NEWS
11/26/2011 11:20 EST | Updated 01/26/2012 05:12 EST

Ferguson says Man United youngsters will not play in Olympics, but Giggs could

MANCHESTER, England - Manchester United manager Sir Alex Ferguson made it clear Saturday that he doesn't want his promising youngsters playing for a British team at next year's Olympics in London if they have already appeared at Euro 2012.

Great Britain plays its opening game at United's Old Trafford ground on July 26, less than four weeks after the end of the European Championship.

Ferguson wants to protect his younger players, who could be called up for international duty at Euro 2012 in Poland and Ukraine. But he indicated he saw no problem with British team coach Stuart Pearce calling on 37-year-old Welshman Ryan Giggs, who has missed out on major tournaments.

Writing in the matchday programme for Saturday's game against Newcastle, Ferguson said: "One thing I am quite clear about is I wouldn't like to see our young players who might be involved in Euro 2012 then selected for the Olympics.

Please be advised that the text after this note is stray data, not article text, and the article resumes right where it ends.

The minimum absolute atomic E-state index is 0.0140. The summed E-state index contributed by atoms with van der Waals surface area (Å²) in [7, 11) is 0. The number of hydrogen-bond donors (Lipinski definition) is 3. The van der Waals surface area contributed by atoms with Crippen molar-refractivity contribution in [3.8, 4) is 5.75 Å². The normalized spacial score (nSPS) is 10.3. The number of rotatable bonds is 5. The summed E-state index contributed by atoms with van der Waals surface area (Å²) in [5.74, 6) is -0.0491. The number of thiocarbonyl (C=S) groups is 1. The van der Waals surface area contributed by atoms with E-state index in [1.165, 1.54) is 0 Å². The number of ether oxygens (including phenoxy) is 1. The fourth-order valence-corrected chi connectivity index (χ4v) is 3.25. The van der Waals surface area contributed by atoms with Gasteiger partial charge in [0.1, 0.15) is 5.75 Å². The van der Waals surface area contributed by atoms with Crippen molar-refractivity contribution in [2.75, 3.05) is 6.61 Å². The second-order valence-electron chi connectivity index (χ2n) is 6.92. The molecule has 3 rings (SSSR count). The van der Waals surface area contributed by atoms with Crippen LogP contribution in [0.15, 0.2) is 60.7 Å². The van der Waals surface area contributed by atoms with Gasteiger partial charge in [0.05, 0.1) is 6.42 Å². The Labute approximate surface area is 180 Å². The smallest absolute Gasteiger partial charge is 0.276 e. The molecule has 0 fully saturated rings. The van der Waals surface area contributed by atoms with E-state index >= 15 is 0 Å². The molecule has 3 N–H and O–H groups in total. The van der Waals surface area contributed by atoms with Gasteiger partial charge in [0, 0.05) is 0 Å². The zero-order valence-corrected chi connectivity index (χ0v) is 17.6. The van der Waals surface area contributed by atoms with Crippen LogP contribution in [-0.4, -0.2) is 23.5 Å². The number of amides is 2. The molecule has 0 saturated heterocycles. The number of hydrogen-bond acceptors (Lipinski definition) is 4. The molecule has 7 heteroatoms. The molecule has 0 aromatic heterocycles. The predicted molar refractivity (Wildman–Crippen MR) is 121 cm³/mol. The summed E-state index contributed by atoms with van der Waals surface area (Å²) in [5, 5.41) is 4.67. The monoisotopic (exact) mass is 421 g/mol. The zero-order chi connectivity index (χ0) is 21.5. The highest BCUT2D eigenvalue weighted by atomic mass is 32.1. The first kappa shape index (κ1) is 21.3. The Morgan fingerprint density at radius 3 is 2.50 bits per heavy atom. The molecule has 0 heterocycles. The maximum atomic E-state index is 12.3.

"United might well have a direct interest in this with our up and coming youngsters like Danny Welbeck, Phil Jones, Chris Smalling and Tom Cleverley now on the international scene."

Ferguson said he had no problem with tournament football, but was wary of back-to-back competitions.

"I welcome their involvement at international level," he said. "They are ready for it and the experience will help them develop as they aim for the top. But if they go to the Euro finals they will need a break. I know they are fit, young and eager but they will need to rest. I'm sure Stuart Pearce will bear this in mind."

However, he left the door open to a player like Giggs, who could potentially line up with his former United teammate David Beckham as one of the overage players.

"Stuart Pearce made sense when he pointed out that a player like Ryan Giggs, who has missed out on playing in the major international tournaments with Wales, might welcome the opportunity to play," Ferguson said.

"It might well appeal. I suppose it is probably best left to individual choice."